Abdulla came and sat on the sofa next to her, unsure of what to do next. He was assaulted by her screensaver, a photo of Fatima and Luluwa on the evening of the wedding reception. He hadn’t yet arrived with the male relatives; the bride and the rest of the women were still celebrating without hijab. His wife’s eyes stared back at him even as her sister’s now poured tears that showed no sign of stopping.
With trembling hands Luluwa wrenched open the bag of medicine and dug around for pills. She let the laptop slip and he caught it before it hit the floor. As he righted it, the heading of the minimized Google tab caught his attention: suicide. For one moment he allowed himself to admit that the idea she was apparently contemplating had begun to dance at the edge of his own mind.
“Don’t,” he said. “What will we do if both of you are gone?”
He put the laptop aside and, as if calming a wild colt, reached out slowly, deliberately, to take the bottle from her shaking hands. With little effort he wrenched it from her, and with it any remaining shred of strength. She dissolved into incoherent sobs, a raging reminder of what it meant to be alive, to be the one left behind.
Abdulla folded her into his arms, this slip of a girl who used to hide his car keys so that her weekend visits with her sister and brother-in-law wouldn’t have to end, this girl who had already lost so much, a sister and now a father and mother. Instead of shriveling into himself, as he had felt like doing from the moment he saw his family in mourning, Abdulla’s heart went out to Luluwa. He murmured reassurances, trying to reverse the mirror of his own loss that he saw reflected in her eyes.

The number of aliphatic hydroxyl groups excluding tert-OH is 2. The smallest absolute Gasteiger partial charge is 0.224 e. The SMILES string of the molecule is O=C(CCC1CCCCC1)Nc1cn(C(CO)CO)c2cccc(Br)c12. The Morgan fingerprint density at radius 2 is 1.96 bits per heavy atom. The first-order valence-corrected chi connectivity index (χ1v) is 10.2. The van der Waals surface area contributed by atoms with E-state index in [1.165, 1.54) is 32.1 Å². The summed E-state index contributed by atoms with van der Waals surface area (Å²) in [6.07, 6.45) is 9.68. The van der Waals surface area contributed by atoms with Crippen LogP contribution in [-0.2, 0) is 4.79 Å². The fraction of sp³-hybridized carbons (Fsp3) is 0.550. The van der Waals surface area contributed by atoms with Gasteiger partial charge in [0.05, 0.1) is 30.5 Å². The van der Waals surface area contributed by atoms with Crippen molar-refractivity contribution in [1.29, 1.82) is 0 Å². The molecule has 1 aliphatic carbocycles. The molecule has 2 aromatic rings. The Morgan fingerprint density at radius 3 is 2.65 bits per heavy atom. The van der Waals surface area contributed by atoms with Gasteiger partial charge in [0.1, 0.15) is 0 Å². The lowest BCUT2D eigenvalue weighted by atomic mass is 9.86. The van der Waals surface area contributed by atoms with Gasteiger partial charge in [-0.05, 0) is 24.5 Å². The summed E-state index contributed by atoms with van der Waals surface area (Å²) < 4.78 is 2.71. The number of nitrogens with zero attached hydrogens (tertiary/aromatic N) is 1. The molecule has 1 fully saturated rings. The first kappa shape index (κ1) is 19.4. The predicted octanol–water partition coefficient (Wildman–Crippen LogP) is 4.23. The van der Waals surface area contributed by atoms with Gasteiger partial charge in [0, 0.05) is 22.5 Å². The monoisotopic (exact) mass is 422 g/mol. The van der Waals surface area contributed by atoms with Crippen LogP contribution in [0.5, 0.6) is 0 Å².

“We can do this,” he said. “She would want us to.”
She pulled away to look at him.
“Together,” he said. From deep in his own grief he recognized the despair that would haunt him for years, and made a pledge to keep the decay he felt growing inside him from tainting someone so young. He would bear the guilt.
It was his alone to bear.
He would speak to his father. If nothing else, perhaps Luluwa might gain a new brother, and he a little sister. Small comfort, but tied together in the knowledge of the loved one they had lost, a bond that might see them through what was to come.
Mohanalakshmi Rajakumar is a South Asian American who has lived in Qatar since 2005. Moving to the Arabian Desert was fortuitous in many ways since this is where she met her husband, had a baby, and made the transition from writing as a hobby to a full time passion. She has since published seven e-books including a mom-ior for first time mothers, Mommy But Still Me, a guide for aspiring writers, So You Want to Sell a Million Copies, a short story collection, Coloured and Other Stories, and a novel about women’s friendships, Saving Peace.
Her recent books have focused on various aspects of life in Qatar. From Dunes to Dior, named as a Best Indie book in 2013, is a collection of essays related to her experiences as a female South Asian American living in the Arabian Gulf. Love Comes Later was the winner of the Best Indie Book Award for Romance in 2013 and is a literary romance set in Qatar and London. The Dohmestics is an inside look into compound life, the day to day dynamics between housemaids and their employers.
After she joined the e-book revolution, Mohana dreams in plotlines. Learn more about her work on her website at www.mohanalakshmi.com or follow her latest on Twitter: @moha_doha.
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Author Amazon Page: http://www.amazon.com/Mohanalakshmi-Rajakumar/e/B002PMRI1U
Author website: http://www.mohanalakshmi.com